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Judges to hear legacy inquests

Published 18/05/2015

David Ford said that a move to allow judges to hear legacy inquests would help relieve pressure on the system
David Ford said that a move to allow judges to hear legacy inquests would help relieve pressure on the system

Inquests into some of the most controversial Troubles-related killings will be heard by judges, Northern Ireland's Justice Minister has confirmed.

David Ford told MLAs the move, proposed as part of the Stormont House Agreement, would relieve pressure on the system.

He told MLAs: "By assigning judges from a higher tier to take responsibility for some of these legacy inquests it will, we trust, ensure that matters proceed speedily, more effectively and more efficiently for the benefit of those who are bereaved and who are seeking a full, proper inquest, as they would see it, for some considerable time."

At present, there are 53 legacy inquests relating to 86 deaths.

They include the IRA murder of 10 Protestant workmen at Kingsmill, Co Armagh in 1976; the 1971 Ballymurphy massacre; the abduction and murder of GAA official Sean Brown 18 years ago and the 1997 loyalist shooting of doorman Seamus Dillon.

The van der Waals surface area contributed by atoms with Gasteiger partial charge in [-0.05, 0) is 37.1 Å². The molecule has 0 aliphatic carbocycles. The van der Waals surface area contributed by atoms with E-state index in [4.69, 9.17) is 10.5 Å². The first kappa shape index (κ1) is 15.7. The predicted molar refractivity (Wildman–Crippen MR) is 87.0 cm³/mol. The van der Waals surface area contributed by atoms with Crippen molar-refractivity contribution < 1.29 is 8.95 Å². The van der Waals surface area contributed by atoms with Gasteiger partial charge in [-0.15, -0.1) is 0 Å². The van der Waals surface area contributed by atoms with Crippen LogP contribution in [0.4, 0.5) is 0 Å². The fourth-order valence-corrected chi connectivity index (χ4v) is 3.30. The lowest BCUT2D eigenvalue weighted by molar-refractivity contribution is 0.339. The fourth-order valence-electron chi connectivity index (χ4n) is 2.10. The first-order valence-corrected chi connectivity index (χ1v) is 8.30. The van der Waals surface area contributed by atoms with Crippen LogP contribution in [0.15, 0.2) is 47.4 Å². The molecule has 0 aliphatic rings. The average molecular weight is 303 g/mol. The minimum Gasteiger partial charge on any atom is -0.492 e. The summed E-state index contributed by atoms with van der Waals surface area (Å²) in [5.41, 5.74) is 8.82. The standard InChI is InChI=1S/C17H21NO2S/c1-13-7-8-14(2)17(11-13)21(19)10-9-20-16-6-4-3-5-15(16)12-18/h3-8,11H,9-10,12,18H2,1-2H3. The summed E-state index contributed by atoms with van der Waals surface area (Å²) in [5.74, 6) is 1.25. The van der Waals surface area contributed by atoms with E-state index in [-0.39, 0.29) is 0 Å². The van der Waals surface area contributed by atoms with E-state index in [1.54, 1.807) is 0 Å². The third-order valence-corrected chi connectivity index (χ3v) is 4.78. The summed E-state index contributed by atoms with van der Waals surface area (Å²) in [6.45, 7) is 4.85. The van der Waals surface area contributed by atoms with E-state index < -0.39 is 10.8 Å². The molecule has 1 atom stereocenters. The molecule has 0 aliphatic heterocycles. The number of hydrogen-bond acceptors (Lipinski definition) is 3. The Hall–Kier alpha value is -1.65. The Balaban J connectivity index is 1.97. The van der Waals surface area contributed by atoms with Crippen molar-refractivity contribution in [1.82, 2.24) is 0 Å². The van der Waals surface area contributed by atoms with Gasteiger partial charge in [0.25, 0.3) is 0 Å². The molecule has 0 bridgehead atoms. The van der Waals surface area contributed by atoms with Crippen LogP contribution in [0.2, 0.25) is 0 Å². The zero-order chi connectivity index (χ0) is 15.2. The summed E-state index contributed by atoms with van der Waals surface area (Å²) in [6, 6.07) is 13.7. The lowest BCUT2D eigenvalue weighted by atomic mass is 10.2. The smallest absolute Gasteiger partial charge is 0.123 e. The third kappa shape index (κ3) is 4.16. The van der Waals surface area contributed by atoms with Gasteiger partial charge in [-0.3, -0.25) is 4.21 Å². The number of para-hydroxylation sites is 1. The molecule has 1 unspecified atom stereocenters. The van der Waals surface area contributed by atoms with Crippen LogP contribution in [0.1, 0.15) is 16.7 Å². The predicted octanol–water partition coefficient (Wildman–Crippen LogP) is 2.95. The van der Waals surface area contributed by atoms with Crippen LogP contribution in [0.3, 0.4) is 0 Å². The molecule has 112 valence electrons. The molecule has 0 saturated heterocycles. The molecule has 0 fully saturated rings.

An inquest probing the 1994 murder of pensioner Roseann Mallon has already been assigned to High Court Judge Mr Justice Weir but has stalled for legal reasons.

Northern Ireland's senior coroner John Leckey is retiring later this year and no replacement has been appointed.

The current County Court complement of judges is to be increased and Lord Chief Justice Sir Declan Morgan will assume the role of president of the Coroners Court.

Speaking during Question Time at the Assembly, Mr Ford added: "My department has been set a challenging agenda by the agreement but work is well under way to deliver the necessary changes."

The Stormont House Agreeement, signed by the five main parties before Christmas, proposed to address the legacy of the 40-year conflict through the creation of a number of new agencies.

The new Historical Investigations Unit - which will re-examine unsolved conflict killings - is expected to be operational by next summer and a new chief is due to take up post by December, MLAs were told.

Sinn Fein MLA Raymond McCartney sought assurances that the "autonomy and independence" of the inquest process would not be compromised.

Trevor Lunn, of the Alliance Party, warned that the current stalemate over welfare reform could jeopardise the plans for the inquest process.

He said: "The lack of agreement on other matters, in particular welfare reform, presents a real risk to the interests of victims and families and survivors who have placed their hopes in the Stormont House Agreement."

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